View Full Version here: : DIY parallelogram binocular mount
17-11-2011, 07:42 AM
Here is my recent small project - a p-mount for my Barska X-Trail 20x80 binoculars. I plan to build it out of some salvaged materials from my garage - aluminum and metal conduit poles, old wooden table legs, door hinges etc.
Tripod height: 30"
Vertical pole height, including tripod: 55"
Long beam: 60" (36" binocular side + 24" counterweight side)
Short beam: 36"
So at the position presented in the picture, the binocular eyepieces are located at around 5.7'
The bino is 5 pounds, so I will need 7.5 pound counterweight.
The tricky part is to drill holes into aluminum poles - luckily a member from my astronomy club lent me a drill press, which should make the job easier.
I'm still not sure how to cut the holes in the exactly same plane on both ends of each pole. I would need some kind of jig for that. Any ideas?
17-11-2011, 10:05 AM
Jig, yep, piece of cake.
The drill press has a drilling table with holes and slots. Get any piece of angle material, alum, steel or even make a up a wooden jig that can be bolted to the table and a stop fitted at some point, screwed glued whatever. Just press and hold the alum tube ito the corner of the jig and against the stop and you can turn them out all day.
Takes a wee bit of adjusting to begin with to get over centre and correct length. Use a Square and accurate micrometer\steel ruler and do a couple of test drills first to verify accuracy.
I use a 2" wide, 1" deep piece of aluminium channel withe a stud bolt which attaches it to the table and allows adjustment. Use the table slots and the table rotation to set it to the right position.
I'll do you a pic if you need of my system. The Serrurier owes it's existence to the jig and drill press. Best tool I ever bought, gets used constantly.
18-11-2011, 01:15 AM
Please, a picture's worth a thousand words.
I drilled some 1/4" holes in 3/4" poles and see I have a problem with the drill bit going off-center for some reason - sliding off the curvature? Anyway to fix that?
Thanks for your comments
18-11-2011, 11:02 AM
Ok, take some tonight or over the weekend and get them up for you. There are many ways you can do it.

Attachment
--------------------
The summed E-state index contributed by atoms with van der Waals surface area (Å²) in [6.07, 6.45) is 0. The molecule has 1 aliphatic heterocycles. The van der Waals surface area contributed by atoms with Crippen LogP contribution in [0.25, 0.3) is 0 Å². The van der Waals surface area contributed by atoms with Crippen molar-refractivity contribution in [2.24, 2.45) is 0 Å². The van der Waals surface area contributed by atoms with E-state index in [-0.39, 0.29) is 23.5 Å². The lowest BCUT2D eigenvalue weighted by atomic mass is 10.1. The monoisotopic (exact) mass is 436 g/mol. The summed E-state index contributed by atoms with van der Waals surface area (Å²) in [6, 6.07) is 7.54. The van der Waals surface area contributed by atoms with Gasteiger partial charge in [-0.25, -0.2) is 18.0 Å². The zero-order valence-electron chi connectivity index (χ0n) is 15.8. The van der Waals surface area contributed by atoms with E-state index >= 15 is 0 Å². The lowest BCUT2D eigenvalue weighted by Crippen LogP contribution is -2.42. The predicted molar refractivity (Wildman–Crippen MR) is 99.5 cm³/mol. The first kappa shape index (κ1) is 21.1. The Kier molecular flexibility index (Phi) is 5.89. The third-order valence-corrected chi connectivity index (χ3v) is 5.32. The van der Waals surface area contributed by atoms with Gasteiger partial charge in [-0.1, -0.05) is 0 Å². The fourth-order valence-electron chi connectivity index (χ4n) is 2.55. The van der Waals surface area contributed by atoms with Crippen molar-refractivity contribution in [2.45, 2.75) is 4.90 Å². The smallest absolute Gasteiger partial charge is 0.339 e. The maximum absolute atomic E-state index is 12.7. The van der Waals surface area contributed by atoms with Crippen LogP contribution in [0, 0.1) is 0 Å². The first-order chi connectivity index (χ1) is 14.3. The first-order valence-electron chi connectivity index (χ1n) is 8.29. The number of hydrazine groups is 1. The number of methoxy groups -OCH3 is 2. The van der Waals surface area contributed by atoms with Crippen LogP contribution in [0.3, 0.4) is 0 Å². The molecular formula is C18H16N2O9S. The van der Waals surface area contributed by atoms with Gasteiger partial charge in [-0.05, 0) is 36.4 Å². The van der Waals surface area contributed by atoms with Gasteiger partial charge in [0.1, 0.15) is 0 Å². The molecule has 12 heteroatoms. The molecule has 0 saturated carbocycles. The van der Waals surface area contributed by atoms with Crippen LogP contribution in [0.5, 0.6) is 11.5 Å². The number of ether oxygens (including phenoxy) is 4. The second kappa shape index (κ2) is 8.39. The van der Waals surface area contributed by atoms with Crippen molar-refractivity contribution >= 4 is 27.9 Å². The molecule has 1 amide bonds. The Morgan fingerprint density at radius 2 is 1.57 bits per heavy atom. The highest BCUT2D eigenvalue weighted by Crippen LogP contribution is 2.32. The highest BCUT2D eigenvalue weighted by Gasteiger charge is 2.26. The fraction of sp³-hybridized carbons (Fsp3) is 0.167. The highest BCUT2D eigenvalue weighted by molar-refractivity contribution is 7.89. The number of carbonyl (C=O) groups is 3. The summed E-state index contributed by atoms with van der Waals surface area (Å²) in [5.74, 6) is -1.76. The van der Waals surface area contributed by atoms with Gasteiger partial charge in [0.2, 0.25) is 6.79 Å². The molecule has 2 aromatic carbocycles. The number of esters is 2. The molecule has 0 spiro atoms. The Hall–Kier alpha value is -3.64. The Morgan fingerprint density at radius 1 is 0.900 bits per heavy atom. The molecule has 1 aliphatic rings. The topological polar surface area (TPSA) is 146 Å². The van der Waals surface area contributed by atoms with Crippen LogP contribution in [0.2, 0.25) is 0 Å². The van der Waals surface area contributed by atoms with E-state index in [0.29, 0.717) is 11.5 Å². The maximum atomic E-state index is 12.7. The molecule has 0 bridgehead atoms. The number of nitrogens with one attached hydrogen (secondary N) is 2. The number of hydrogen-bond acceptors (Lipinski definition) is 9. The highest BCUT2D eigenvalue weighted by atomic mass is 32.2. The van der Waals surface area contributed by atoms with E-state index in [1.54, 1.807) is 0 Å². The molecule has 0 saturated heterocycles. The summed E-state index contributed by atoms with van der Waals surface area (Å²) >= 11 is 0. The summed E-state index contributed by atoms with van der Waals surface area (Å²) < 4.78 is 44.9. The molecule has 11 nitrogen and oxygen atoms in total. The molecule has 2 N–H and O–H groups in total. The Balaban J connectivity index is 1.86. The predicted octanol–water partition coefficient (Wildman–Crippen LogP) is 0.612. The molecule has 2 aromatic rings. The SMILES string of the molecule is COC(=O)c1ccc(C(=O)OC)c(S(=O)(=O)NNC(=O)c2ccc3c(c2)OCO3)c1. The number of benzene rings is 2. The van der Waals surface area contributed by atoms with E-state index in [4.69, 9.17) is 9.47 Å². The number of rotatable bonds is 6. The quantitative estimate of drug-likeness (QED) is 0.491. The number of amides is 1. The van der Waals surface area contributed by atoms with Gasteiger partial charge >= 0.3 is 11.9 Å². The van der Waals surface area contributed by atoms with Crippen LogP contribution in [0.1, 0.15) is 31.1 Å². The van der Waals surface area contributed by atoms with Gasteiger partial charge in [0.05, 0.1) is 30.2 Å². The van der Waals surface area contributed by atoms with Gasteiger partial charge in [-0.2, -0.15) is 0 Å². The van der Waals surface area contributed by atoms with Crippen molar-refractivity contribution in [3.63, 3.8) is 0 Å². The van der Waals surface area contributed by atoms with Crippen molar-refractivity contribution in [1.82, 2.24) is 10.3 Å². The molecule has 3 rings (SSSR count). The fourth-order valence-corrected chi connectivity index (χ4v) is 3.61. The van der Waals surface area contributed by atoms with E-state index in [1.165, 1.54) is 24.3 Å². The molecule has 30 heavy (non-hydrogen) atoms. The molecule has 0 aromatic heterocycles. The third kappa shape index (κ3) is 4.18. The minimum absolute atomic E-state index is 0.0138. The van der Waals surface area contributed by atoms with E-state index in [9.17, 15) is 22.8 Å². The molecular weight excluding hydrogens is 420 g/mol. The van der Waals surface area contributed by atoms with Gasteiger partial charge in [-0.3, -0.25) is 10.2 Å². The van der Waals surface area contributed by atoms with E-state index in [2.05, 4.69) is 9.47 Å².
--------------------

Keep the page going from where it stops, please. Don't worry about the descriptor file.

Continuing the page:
19-11-2011, 04:46 PM
Here's some update on the project. I made a tripod, azimuth bearing (Ebony Star laminate on teflon pads), and part of the bino bearing part.
20-11-2011, 08:33 AM
I'd love to see some pics of your system.
20-11-2011, 10:28 AM
A great write up, plans and photos of your project – well done! Some nice woodwork – did you have the use of a Router?
20-11-2011, 11:52 AM
Thanks for your kind words, Dennis. No, I don't have a router. I cut the circles out of plywood using a jigsaw and then used a belt sander to make the surface smooth.
22-11-2011, 05:17 PM
Nice work. how did you manage to drill the holes in the Al tubes ?
if you can, I'd recommend a router as well, even the non professional ones. Best $50 I spent. makes cutting circles so easy.
Brent, would be good to see pics of your jig
23-11-2011, 01:13 AM
For the tripod legs, I drilled holes through the wood firtst, then slid each tube into the wooden block and used it as a jig to drill the tube. It didn't come out perfectly but the final tripod is quite stable.
28-11-2011, 04:02 PM
Some update on the project. Here is a jig I used - two metal pipe straps with washers holding the tube steady.
After drilling a hole on one side, I put a bolt through it and align it with a drill on the other side. It worked surprisingly well.
For tube connections I used washers made from a plastic milk jug and a metal washer in between them, then a nylon lock nut at the end.
Almost done! :)
03-12-2011, 03:03 PM
Ok, mission accomplished I just need to paint it and make some minor corrections in the future.
Things I like:
- very comfortable viewing while standing, sitting or even lying down
- smooth motion and well balanced - it stays wherever is positioned
- the long binocular bearing arm - it eliminates risk of accidentally kicking one of the tripod's legs, while observing.
- there is a slight sway of the vertical shaft - it's just too long - i will reduce the size. It is not really impeding observations, but it's noticeable. I may also think of reinforcing it with additional tubes.
- setting up is a tricky part, preferably a job for two people - there is a huge imbalance when the bino is not attached and the tripod dances around.
I had to add 5lbs of weight on the bottom of the shaft for stability. This is another thing that need to be done... better.
03-12-2011, 03:05 PM
I had just few hours of almost clear sky tonight to test the setup in the field.
Here are the options :)
03-12-2011, 10:40 PM
Hi - nice job. Looks like you will have a lot of fun with this bino mount. It's especially a pleasure using something you have made yourself.
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